SfN ANNOUNCES NEW AWARD RECOGNIZING YOUNG SCIENTISTS
Washington, DC — The Society for Neuroscience (SfN) is pleased to announce today the creation of the Nemko Prize in Cellular or Molecular Neuroscience, a new annual award recognizing the achievements of a young scientist in advancing the understanding of brain function.
The Nemko Prize was created by columnist, author, and career coach Marty Nemko, PhD, on behalf of the Nemko Family. The prize will recognize an outstanding PhD thesis advancing understanding of molecular, genetic or cellular mechanisms underlying brain function, including higher function and cognition. Winners receive $2,500, as well as complimentary registration and travel to SfN’s annual meeting, the world’s largest source of emerging news about brain science and health. The award will be presented for the first time at Neuroscience 2013 in San Diego.
“I’ve spent my career examining, writing and teaching about how our thoughts, ambitions and even fears drive our professional and personal lives,” said Nemko. “Along the way, I have drawn on the science that explains who we are, from human intelligence to genetics. Working with SfN, I’m proud to help support those who aspire to understand the enigma that is our brain.”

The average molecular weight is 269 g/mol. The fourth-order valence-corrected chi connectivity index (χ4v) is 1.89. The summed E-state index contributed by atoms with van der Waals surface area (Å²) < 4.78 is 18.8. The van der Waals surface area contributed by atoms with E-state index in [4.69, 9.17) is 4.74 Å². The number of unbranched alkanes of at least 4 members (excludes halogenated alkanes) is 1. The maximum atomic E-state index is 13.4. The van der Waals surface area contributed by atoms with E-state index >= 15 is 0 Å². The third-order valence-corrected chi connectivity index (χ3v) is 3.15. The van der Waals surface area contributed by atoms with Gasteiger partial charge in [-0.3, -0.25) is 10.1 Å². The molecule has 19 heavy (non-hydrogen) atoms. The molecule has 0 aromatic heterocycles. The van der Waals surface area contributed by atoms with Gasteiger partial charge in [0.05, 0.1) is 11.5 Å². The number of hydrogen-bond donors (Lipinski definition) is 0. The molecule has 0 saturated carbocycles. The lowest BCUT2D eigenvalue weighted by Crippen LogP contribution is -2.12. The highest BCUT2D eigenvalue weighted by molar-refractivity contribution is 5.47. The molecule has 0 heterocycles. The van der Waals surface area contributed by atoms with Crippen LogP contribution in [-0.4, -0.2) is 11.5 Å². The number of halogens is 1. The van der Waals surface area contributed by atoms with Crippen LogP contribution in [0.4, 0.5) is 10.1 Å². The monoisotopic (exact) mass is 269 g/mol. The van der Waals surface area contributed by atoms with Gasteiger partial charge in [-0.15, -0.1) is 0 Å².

The prize will recognize an outstanding PhD thesis on molecular, genetic or cellular mechanisms underlying brain function. This research area strives to understand how neurons — the basic working unit of the brain — function and communicate. Scientists hope this information will help them become more knowledgeable about the circuits responsible for disorders such as Alzheimer’s and Parkinson’s diseases. Sorting out this circuitry is also vital to understanding the broad spectrum of the brain’s functions, including how the brain stores memories and the biological basis of psychiatric diseases.
“We are grateful for the support of the Nemko Family to develop this prize and focus attention on an important area of research,” said SfN President Larry Swanson, PhD. “Their contributions create a unique opportunity to impact a young researcher’s career path in science and encourage excellence in cellular and molecular neuroscience.”
The award is open to all qualified nominees, including non-SfN members. Further background and nomination requirements for the prize can be found at www.SfN.org/Awards.
The Society for Neuroscience is an organization of nearly 42,000 basic scientists and clinicians who study the brain and nervous system. More information is available at www.SfN.org.